Bowers & Wilkins PX7 Carbon Edition headphones review: high performance sound

Bowers Wilkins Px7 Carbon Edition Hero
(Image: © Bryan M. Wolfe / iMore)

iMore Verdict

Bottom line: The Bowers & Wilkins PX7 Carbon Edition is beautiful and provides terrific sounds for up to 30 hours between charges. It's also comfortable to wear.


  • +

    It includes an app

  • +

    30 hours of battery life

  • +

    Durable finish

  • +

    Comfortable wear


  • -

    Pricier than some alternatives

  • -

    No voice assistant support

  • -

    Can't fold earpieces

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If you're in the market for noise cancelation headphones and have done even a little bit of research, you know the latest flagships from Sony and Bose typically lead the yearly best-of lists, including our own. And yet, this doesn't mean the current Sony WH-1000XM4 and Bose Noise Canceling Headphones 700 are the only game in town. And this says nothing about the new AirPods Max from Apple.

AirPods Max review: Hi-Fi wonder

In 2019, audio powerhouse Bowers & Wilkins introduced the premium PX 7 active noise-canceling (ANC) headphones, then late last year, a special edition model was released. These use the same carbon-fiber construction as previously released space grey and silver editions, but with a new finish. We never reviewed either of those models, so I wanted to take the opportunity to do so now.

Comfortable and long-lasting

Bowers & Wilkins PX7 Carbon Edition review: What I like

Bowers Wilkins Px7 Carbon Edition Flat

Bowers Wilkins Px7 Carbon Edition Flat (Image credit: Bryan M. Wolfe / iMore)

The PX7 has a lot going for it, starting with its look and feel. Featuring a Bowers & Wilkins logo on each ear cup and the familiar diamond-cut design found on other B&W headphones, the PX7 is made to turn heads. The attention-grabbing design isn't just for show, however. Memory foam padding covers both the headband and ear cushions soft to the touch, making it one of the most comfortable on-ear headphones currently on the market.

The textured fabric around each cup is less spectacular because it can become a fast dust collector. The overall PX7 package, however, is outstanding.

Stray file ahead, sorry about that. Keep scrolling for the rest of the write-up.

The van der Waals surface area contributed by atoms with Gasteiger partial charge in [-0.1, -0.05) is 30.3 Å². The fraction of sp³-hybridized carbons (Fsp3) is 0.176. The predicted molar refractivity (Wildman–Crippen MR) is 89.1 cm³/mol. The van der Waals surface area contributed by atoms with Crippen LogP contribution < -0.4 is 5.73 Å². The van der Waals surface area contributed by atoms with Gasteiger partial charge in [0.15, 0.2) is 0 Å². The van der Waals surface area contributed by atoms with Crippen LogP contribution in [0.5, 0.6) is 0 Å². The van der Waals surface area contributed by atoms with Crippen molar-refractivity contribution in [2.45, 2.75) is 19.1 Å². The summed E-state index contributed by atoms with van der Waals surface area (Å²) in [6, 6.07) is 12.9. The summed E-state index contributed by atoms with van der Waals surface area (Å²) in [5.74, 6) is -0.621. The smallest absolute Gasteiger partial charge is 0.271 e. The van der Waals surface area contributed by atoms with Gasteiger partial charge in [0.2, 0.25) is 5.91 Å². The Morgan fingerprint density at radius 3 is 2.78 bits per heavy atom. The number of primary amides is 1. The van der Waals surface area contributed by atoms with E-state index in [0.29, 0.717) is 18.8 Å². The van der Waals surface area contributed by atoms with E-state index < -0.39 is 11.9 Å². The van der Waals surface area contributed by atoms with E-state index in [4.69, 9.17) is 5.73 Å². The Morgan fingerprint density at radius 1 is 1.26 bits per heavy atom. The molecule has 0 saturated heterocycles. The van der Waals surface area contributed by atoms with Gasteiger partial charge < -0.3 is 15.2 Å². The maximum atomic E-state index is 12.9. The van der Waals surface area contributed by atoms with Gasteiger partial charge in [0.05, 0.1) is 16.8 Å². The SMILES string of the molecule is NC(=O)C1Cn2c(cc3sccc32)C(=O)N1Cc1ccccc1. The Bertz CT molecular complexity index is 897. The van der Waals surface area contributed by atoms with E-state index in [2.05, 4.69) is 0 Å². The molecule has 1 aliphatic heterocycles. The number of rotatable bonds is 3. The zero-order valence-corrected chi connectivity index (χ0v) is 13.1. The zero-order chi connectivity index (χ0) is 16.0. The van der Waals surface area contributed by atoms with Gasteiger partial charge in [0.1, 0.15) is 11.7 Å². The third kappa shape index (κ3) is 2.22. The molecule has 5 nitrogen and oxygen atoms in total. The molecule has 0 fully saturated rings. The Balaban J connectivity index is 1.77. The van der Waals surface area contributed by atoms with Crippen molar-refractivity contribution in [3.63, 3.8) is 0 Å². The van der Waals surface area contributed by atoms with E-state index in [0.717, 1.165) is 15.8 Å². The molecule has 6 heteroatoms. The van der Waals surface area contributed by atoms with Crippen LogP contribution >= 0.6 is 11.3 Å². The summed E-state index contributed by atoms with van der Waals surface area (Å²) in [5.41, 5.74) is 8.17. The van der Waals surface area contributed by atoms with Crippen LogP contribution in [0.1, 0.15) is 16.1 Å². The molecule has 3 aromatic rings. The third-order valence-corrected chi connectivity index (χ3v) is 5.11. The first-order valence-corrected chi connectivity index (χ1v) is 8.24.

Onboard controls for the PX7 are mostly found on the right earpiece, although one of the most important (the noise-canceling button) is on the left earpiece. You can also make changes with the B&W Headphones app for iOS and Android.

The media controls on the right earpiece are nicely arranged and feature a combination of buttons and switches. Phone call functionality is also found here, as well as the status LED indicator. For adaptive noise canceling, I recommend the auto setting, which intelligently adapts noise-canceling to match your current environment. The lone noise-canceling button, when hard-pressed, also controls an ambient pass-through feature that lets external noise flow from the outside environment. These useful tools lets you enjoy your music while also listening for outside announcements or alerts.

B&W Headphone app

B&W Headphone app (Image credit: iMore)

In 2021, all noise-canceling headphones should come with an app. They don't, unfortunately, which means those that do always get a well-deserved kudos in my reviews. The B&W Headphones app offers another way to control noise-canceling and ambient pass-through, plus check which devices have been set up for Bluetooth. Your headphones will remember up to eight paired devices. The app also includes a few soundscape recordings for relaxation, and other settings, including software update installations.

Battery life

The PX7 offers 30 hours of battery life between charges with a 15-minute fast-charge adding five hours. These numbers blow past the Bose 700 and equal those of the Sony WH-1000XM4. B&W's headphones also include wear sensors in each earpiece. With the sensors, the headphones automatically enter standby mode when removed. Subsequently, they turn back on when worn again. You can adjust the wear sensors and turn them on/off through the B&W Headphone app.

But, what about the sound ...

In other PX7 reviews, you'll probably see the word accurate to describe the headphone's sounds. The lack of a signature sound goes against what other vendors do, such as Sony. This isn't bad or good as some signature sounds are extraordinary. Regardless, by focusing on accuracy, B&W lets you experience music much closer to how an artist intended. Think crisp and clear at most levels, with nothing too crazy at any level. Bass, which is most important for many users, is very prominent.